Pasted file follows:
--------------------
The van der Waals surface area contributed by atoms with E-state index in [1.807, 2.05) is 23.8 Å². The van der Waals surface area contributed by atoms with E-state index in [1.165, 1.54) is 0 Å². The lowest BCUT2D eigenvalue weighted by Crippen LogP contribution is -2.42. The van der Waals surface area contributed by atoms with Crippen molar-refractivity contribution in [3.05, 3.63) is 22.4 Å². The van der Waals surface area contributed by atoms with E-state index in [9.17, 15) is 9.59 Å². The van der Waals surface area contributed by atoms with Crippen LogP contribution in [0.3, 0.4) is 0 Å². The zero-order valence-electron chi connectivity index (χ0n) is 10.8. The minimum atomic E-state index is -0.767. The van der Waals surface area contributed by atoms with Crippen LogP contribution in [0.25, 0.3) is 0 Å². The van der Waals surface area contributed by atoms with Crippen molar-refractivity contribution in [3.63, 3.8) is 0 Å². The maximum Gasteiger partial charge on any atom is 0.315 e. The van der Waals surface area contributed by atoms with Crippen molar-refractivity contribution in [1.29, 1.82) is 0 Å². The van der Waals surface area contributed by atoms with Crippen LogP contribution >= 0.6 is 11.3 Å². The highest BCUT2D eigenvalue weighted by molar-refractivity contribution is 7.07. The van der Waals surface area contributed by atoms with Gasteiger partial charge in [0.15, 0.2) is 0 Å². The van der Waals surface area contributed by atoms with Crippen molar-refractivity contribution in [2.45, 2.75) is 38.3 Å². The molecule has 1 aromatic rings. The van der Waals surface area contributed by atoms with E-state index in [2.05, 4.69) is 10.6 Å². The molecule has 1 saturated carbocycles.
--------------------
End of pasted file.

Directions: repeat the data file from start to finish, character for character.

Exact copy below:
The van der Waals surface area contributed by atoms with E-state index in [1.807, 2.05) is 23.8 Å². The van der Waals surface area contributed by atoms with E-state index in [1.165, 1.54) is 0 Å². The lowest BCUT2D eigenvalue weighted by Crippen LogP contribution is -2.42. The van der Waals surface area contributed by atoms with Crippen molar-refractivity contribution in [3.05, 3.63) is 22.4 Å². The van der Waals surface area contributed by atoms with E-state index in [9.17, 15) is 9.59 Å². The van der Waals surface area contributed by atoms with Crippen LogP contribution in [0.3, 0.4) is 0 Å². The zero-order valence-electron chi connectivity index (χ0n) is 10.8. The minimum atomic E-state index is -0.767. The van der Waals surface area contributed by atoms with Crippen LogP contribution in [0.25, 0.3) is 0 Å². The van der Waals surface area contributed by atoms with Crippen molar-refractivity contribution in [3.63, 3.8) is 0 Å². The maximum Gasteiger partial charge on any atom is 0.315 e. The van der Waals surface area contributed by atoms with Crippen molar-refractivity contribution in [1.29, 1.82) is 0 Å². The van der Waals surface area contributed by atoms with Crippen LogP contribution >= 0.6 is 11.3 Å². The highest BCUT2D eigenvalue weighted by molar-refractivity contribution is 7.07. The van der Waals surface area contributed by atoms with Gasteiger partial charge in [0.15, 0.2) is 0 Å². The van der Waals surface area contributed by atoms with Crippen molar-refractivity contribution in [2.45, 2.75) is 38.3 Å². The molecule has 1 aromatic rings. The van der Waals surface area contributed by atoms with E-state index in [2.05, 4.69) is 10.6 Å². The molecule has 1 saturated carbocycles.